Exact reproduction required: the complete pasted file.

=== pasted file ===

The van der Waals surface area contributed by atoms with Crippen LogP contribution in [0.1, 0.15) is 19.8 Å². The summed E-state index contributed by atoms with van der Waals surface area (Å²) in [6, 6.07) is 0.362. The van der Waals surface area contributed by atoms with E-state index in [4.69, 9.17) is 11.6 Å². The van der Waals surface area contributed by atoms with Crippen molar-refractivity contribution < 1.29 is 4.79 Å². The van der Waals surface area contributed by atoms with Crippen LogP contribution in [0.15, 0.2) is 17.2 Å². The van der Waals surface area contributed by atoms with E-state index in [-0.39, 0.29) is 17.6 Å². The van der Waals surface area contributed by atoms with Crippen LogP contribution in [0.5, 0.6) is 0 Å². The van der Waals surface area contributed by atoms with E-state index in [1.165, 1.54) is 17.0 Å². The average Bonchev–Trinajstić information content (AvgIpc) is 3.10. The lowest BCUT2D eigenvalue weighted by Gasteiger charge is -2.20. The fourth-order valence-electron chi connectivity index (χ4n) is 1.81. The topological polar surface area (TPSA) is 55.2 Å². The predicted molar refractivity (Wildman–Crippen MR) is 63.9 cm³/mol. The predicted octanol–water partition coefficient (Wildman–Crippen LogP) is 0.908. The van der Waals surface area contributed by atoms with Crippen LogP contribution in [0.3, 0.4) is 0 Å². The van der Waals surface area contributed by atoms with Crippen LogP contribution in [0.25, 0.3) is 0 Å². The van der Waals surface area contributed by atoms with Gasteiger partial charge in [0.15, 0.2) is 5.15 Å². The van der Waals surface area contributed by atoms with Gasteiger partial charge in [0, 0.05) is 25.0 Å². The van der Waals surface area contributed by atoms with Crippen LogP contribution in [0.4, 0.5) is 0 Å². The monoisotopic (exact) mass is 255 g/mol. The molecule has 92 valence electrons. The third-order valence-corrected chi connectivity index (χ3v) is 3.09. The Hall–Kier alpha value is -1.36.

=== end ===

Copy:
The van der Waals surface area contributed by atoms with Crippen LogP contribution in [0.1, 0.15) is 19.8 Å². The summed E-state index contributed by atoms with van der Waals surface area (Å²) in [6, 6.07) is 0.362. The van der Waals surface area contributed by atoms with E-state index in [4.69, 9.17) is 11.6 Å². The van der Waals surface area contributed by atoms with Crippen molar-refractivity contribution < 1.29 is 4.79 Å². The van der Waals surface area contributed by atoms with Crippen LogP contribution in [0.15, 0.2) is 17.2 Å². The van der Waals surface area contributed by atoms with E-state index in [-0.39, 0.29) is 17.6 Å². The van der Waals surface area contributed by atoms with Crippen LogP contribution in [0.5, 0.6) is 0 Å². The van der Waals surface area contributed by atoms with E-state index in [1.165, 1.54) is 17.0 Å². The average Bonchev–Trinajstić information content (AvgIpc) is 3.10. The lowest BCUT2D eigenvalue weighted by Gasteiger charge is -2.20. The fourth-order valence-electron chi connectivity index (χ4n) is 1.81. The topological polar surface area (TPSA) is 55.2 Å². The predicted molar refractivity (Wildman–Crippen MR) is 63.9 cm³/mol. The predicted octanol–water partition coefficient (Wildman–Crippen LogP) is 0.908. The van der Waals surface area contributed by atoms with Crippen LogP contribution in [0.3, 0.4) is 0 Å². The van der Waals surface area contributed by atoms with Crippen LogP contribution in [0.25, 0.3) is 0 Å². The van der Waals surface area contributed by atoms with Gasteiger partial charge in [0.15, 0.2) is 5.15 Å². The van der Waals surface area contributed by atoms with Gasteiger partial charge in [0, 0.05) is 25.0 Å². The van der Waals surface area contributed by atoms with Crippen LogP contribution in [0.4, 0.5) is 0 Å². The monoisotopic (exact) mass is 255 g/mol. The molecule has 92 valence electrons. The third-order valence-corrected chi connectivity index (χ3v) is 3.09. The Hall–Kier alpha value is -1.36.